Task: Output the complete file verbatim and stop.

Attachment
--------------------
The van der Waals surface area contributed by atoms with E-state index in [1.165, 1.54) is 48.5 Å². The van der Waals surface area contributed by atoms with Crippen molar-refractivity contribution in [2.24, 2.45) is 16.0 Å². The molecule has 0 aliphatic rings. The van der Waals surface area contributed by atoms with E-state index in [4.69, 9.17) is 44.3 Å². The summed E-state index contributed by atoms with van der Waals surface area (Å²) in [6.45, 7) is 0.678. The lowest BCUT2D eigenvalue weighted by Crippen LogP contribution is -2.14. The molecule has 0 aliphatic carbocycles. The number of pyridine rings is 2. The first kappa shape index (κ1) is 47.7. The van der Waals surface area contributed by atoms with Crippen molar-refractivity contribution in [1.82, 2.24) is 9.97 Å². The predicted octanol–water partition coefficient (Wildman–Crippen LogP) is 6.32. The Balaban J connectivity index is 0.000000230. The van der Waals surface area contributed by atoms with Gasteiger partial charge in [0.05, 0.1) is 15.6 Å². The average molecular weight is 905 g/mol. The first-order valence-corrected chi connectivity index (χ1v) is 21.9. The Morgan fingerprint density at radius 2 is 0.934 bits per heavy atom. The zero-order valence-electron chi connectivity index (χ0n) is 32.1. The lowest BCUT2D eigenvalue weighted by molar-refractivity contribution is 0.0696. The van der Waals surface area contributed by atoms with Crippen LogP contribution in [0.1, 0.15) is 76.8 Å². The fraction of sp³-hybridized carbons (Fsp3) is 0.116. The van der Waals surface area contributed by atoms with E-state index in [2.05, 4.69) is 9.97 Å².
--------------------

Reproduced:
The van der Waals surface area contributed by atoms with E-state index in [1.165, 1.54) is 48.5 Å². The van der Waals surface area contributed by atoms with Crippen molar-refractivity contribution in [2.24, 2.45) is 16.0 Å². The molecule has 0 aliphatic rings. The van der Waals surface area contributed by atoms with E-state index in [4.69, 9.17) is 44.3 Å². The summed E-state index contributed by atoms with van der Waals surface area (Å²) in [6.45, 7) is 0.678. The lowest BCUT2D eigenvalue weighted by Crippen LogP contribution is -2.14. The molecule has 0 aliphatic carbocycles. The number of pyridine rings is 2. The first kappa shape index (κ1) is 47.7. The van der Waals surface area contributed by atoms with Crippen molar-refractivity contribution in [1.82, 2.24) is 9.97 Å². The predicted octanol–water partition coefficient (Wildman–Crippen LogP) is 6.32. The Balaban J connectivity index is 0.000000230. The van der Waals surface area contributed by atoms with Gasteiger partial charge in [0.05, 0.1) is 15.6 Å². The average molecular weight is 905 g/mol. The first-order valence-corrected chi connectivity index (χ1v) is 21.9. The Morgan fingerprint density at radius 2 is 0.934 bits per heavy atom. The zero-order valence-electron chi connectivity index (χ0n) is 32.1. The lowest BCUT2D eigenvalue weighted by molar-refractivity contribution is 0.0696. The van der Waals surface area contributed by atoms with Crippen LogP contribution in [0.1, 0.15) is 76.8 Å². The fraction of sp³-hybridized carbons (Fsp3) is 0.116. The van der Waals surface area contributed by atoms with E-state index in [2.05, 4.69) is 9.97 Å².